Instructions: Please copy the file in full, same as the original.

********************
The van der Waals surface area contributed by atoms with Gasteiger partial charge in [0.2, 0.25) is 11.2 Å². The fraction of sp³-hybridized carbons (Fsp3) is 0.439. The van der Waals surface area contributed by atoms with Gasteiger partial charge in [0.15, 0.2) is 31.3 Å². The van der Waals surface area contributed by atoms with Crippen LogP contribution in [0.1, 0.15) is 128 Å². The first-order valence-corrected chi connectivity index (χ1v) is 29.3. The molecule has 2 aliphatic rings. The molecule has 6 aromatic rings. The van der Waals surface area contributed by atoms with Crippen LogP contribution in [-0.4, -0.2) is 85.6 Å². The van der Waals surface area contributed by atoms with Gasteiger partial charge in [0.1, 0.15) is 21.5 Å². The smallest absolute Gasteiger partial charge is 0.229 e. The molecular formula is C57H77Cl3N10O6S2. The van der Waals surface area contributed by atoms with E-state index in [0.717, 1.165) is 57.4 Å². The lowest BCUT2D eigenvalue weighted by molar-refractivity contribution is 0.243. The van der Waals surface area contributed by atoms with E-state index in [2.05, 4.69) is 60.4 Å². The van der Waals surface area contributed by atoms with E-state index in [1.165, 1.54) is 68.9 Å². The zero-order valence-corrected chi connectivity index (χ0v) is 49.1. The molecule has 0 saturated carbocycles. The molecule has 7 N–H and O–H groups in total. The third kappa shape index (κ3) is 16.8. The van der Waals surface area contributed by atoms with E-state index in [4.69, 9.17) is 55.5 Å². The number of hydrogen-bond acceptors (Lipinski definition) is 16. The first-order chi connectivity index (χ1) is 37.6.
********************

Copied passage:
The van der Waals surface area contributed by atoms with Gasteiger partial charge in [0.2, 0.25) is 11.2 Å². The fraction of sp³-hybridized carbons (Fsp3) is 0.439. The van der Waals surface area contributed by atoms with Gasteiger partial charge in [0.15, 0.2) is 31.3 Å². The van der Waals surface area contributed by atoms with Crippen LogP contribution in [0.1, 0.15) is 128 Å². The first-order valence-corrected chi connectivity index (χ1v) is 29.3. The molecule has 2 aliphatic rings. The molecule has 6 aromatic rings. The van der Waals surface area contributed by atoms with Crippen LogP contribution in [-0.4, -0.2) is 85.6 Å². The van der Waals surface area contributed by atoms with Gasteiger partial charge in [0.1, 0.15) is 21.5 Å². The smallest absolute Gasteiger partial charge is 0.229 e. The molecular formula is C57H77Cl3N10O6S2. The van der Waals surface area contributed by atoms with E-state index in [0.717, 1.165) is 57.4 Å². The lowest BCUT2D eigenvalue weighted by molar-refractivity contribution is 0.243. The van der Waals surface area contributed by atoms with E-state index in [2.05, 4.69) is 60.4 Å². The van der Waals surface area contributed by atoms with E-state index in [1.165, 1.54) is 68.9 Å². The zero-order valence-corrected chi connectivity index (χ0v) is 49.1. The molecule has 0 saturated carbocycles. The molecule has 7 N–H and O–H groups in total. The third kappa shape index (κ3) is 16.8. The van der Waals surface area contributed by atoms with E-state index in [4.69, 9.17) is 55.5 Å². The number of hydrogen-bond acceptors (Lipinski definition) is 16. The first-order chi connectivity index (χ1) is 37.6.